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A quarrel of being Plural

My personal vision is that of being a plural being, open to possibilities but not losing my sense of self. This leads to a personal dilemma arises on what facet to adopt and what to discard. Traditions have a connotation of being outdated and are considered as dull and unnecessary at times. Alternatively, I feel it gives me some stability. Tradition is more about conforming to the norms, which makes it oppressive. Society is so bound up with its traditions that govern sex, gender, desire that they cannot accept anything other than the established categories. An obversion of obedience is required, where we need to question. There are countless examples to cite how one comes to a full circle when it comes to certain traditions. The rejection of Yoga, only to be rediscovered after the West stated its value, is one such example. Similarly, modern science has proved how foetuses in the womb are responsive. This was rejected as a valid source of knowledge when it was depicted in the Mahābhārata on how Abhimanyu learnt about the Chakravyuha. Thus, a plural and experimental life is essential but not to reject what I have been handed down.

My vision is of my community, which is of plurality as well. Joan Robinson, an economist, said, “Whatever you can rightly say about India, the opposite is also true.” India is full of paradoxes and this is what makes it enchanting and frustrating. Plurality is one way to combat the dogmatism that leads to oppression and marginalization. There is no space for individuality and for dissent. An illustration, is how secularism is practiced west is seen to be uniformity and a move away from religion, in India secular thought is seen to be diverse with religion being put on display.

Though, plurality comes with its limitation. A homogenous society makes it easier for mindsets-old customs to change, for example South Korea’s dealing with female feticide took a few policy changes. Unlike India, where change can take for ages, for example dowry is still prevalent even though it has been illegal from 1961. India can be seen to be in 19th, 20th and 21st centuries simultaneously.
There is also an inherent threat of intolerance in tolerance. A famous example is that of the philosophical schools in India where there was a tradition of dialogue. However, due to such openness, the Vedanta school found it easy to be an authority as there no single established voice.

Thus, there is a lot to be heard. There are possibilities of being the dominant and excluding the other. But we need to take that chance!

The Voices of Our Correspondent will help me learn from my fellow comrades who feel for certain subjects such as gender and women. I have and will be exposed to the diversity that exists.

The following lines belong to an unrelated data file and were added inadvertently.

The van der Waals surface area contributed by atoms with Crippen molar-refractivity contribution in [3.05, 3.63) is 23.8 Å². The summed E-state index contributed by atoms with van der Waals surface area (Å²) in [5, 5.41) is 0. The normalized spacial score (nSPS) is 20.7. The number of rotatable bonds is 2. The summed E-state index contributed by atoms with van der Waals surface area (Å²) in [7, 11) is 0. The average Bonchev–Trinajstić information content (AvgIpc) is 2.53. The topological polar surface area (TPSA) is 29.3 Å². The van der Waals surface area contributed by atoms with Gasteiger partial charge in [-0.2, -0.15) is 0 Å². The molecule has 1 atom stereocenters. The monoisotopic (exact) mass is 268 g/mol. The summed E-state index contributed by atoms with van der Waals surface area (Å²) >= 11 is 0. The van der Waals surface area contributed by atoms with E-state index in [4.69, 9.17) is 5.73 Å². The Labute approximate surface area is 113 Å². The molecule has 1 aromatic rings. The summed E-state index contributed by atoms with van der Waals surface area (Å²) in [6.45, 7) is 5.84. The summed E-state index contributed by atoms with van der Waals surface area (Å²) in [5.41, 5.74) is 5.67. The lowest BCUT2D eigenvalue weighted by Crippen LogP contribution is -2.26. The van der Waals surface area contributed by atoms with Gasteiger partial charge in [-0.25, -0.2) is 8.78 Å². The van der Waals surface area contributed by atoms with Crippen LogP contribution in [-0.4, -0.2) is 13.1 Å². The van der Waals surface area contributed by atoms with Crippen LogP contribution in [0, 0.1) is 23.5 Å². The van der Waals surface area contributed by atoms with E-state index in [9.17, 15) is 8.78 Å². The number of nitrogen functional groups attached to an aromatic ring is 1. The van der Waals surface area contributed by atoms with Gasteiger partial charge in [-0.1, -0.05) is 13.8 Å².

Comments

mikabo's picture

VOF Listener

Gayatrip,

Thank you for your essay. I can tell that you are a very intelligent person and are very philosophical in your thinking. You have the ability to address very complex concepts and deliver accurate summations. In your case, it would be prudent to proof read your essays, since you have left out words that connect your thoughts. Normally I do not comment on grammatical errors, since writing in English is not your first language and is a very impressive and difficult task! For this, I commend you. But I want you to understand the importance of being precise and accurate when discussing complex subject matter. Because you are very smart, you must take care to deliver your message in tact!

I very much appreciate your commentary about East and West. Your observations make me realize how similar we human beings really are and It has power. Like India, you are complex and brilliant! Thank you for sharing your insights.
I encourage you to continue your inquiries into these issues. You have an ability to see beyond gender, straight through to the humanity in us all. In the end, this will prove a valuable and powerful ability in the cause of women's rights.

Don't stop!

In Gratitude,

MiKaBo

sherises's picture

Interesting perspective

Dear Gayatrip,

You illustrate the dichotomy of thought that exists throughout the world very well. I really liked what you had to say about things like Yoga and prenatal practices. It seems true wisdom may lie in old ways of thinking. Practices only gain validity when the Western World decides it is so, and likewise the opposite is true.

You are also clearly aware of how societies mold their citizens through media influence and peer pressure, whether it be for religious or secular reasons.

Good for you, Gayatrip. You have a wonderful vision!

Best,
Julie

every day go out of your way to do something kind

Leslie Stoupas's picture

Exciting Ideas

Dear Gayatrip,

Your essay provides much food for thought, and I enjoyed it very much. I like thinking about these dichotomies in culture, too, and I find the one between tradition and "modern" thinking to be compelling. You clearly see the issue this dichotomy brings up in culture, especially around the results it creates in terms of gender and diversity thinking.

I am curious about your vision around this issue. What would you like to see happen, not only in terms of your own understanding, but in the way culture and society could react to new ideas? What could be envisioned, put into place, or enacted through this new understanding?

Thanks for sharing such exciting ideas!

Leslie Stoupas

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